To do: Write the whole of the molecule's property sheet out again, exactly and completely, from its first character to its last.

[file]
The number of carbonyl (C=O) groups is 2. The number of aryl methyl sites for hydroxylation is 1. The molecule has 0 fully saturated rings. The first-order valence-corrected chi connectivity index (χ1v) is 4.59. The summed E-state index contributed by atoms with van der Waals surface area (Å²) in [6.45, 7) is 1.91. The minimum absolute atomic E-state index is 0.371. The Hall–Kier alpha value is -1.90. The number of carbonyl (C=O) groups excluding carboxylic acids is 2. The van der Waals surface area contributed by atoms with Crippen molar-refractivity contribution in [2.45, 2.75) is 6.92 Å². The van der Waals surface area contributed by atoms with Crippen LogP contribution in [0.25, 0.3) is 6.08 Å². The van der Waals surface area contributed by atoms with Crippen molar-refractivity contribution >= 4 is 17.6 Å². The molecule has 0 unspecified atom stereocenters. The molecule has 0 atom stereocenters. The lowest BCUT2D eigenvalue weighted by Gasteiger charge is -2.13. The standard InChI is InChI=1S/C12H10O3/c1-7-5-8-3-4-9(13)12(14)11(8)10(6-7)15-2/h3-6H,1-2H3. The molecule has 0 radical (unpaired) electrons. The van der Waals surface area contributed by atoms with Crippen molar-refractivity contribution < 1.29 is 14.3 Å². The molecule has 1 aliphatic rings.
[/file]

The number of carbonyl (C=O) groups is 2. The number of aryl methyl sites for hydroxylation is 1. The molecule has 0 fully saturated rings. The first-order valence-corrected chi connectivity index (χ1v) is 4.59. The summed E-state index contributed by atoms with van der Waals surface area (Å²) in [6.45, 7) is 1.91. The minimum absolute atomic E-state index is 0.371. The Hall–Kier alpha value is -1.90. The number of carbonyl (C=O) groups excluding carboxylic acids is 2. The van der Waals surface area contributed by atoms with Crippen molar-refractivity contribution in [2.45, 2.75) is 6.92 Å². The van der Waals surface area contributed by atoms with Crippen LogP contribution in [0.25, 0.3) is 6.08 Å². The van der Waals surface area contributed by atoms with Crippen molar-refractivity contribution >= 4 is 17.6 Å². The molecule has 0 unspecified atom stereocenters. The molecule has 0 atom stereocenters. The lowest BCUT2D eigenvalue weighted by Gasteiger charge is -2.13. The standard InChI is InChI=1S/C12H10O3/c1-7-5-8-3-4-9(13)12(14)11(8)10(6-7)15-2/h3-6H,1-2H3. The molecule has 0 radical (unpaired) electrons. The van der Waals surface area contributed by atoms with Crippen molar-refractivity contribution < 1.29 is 14.3 Å². The molecule has 1 aliphatic rings.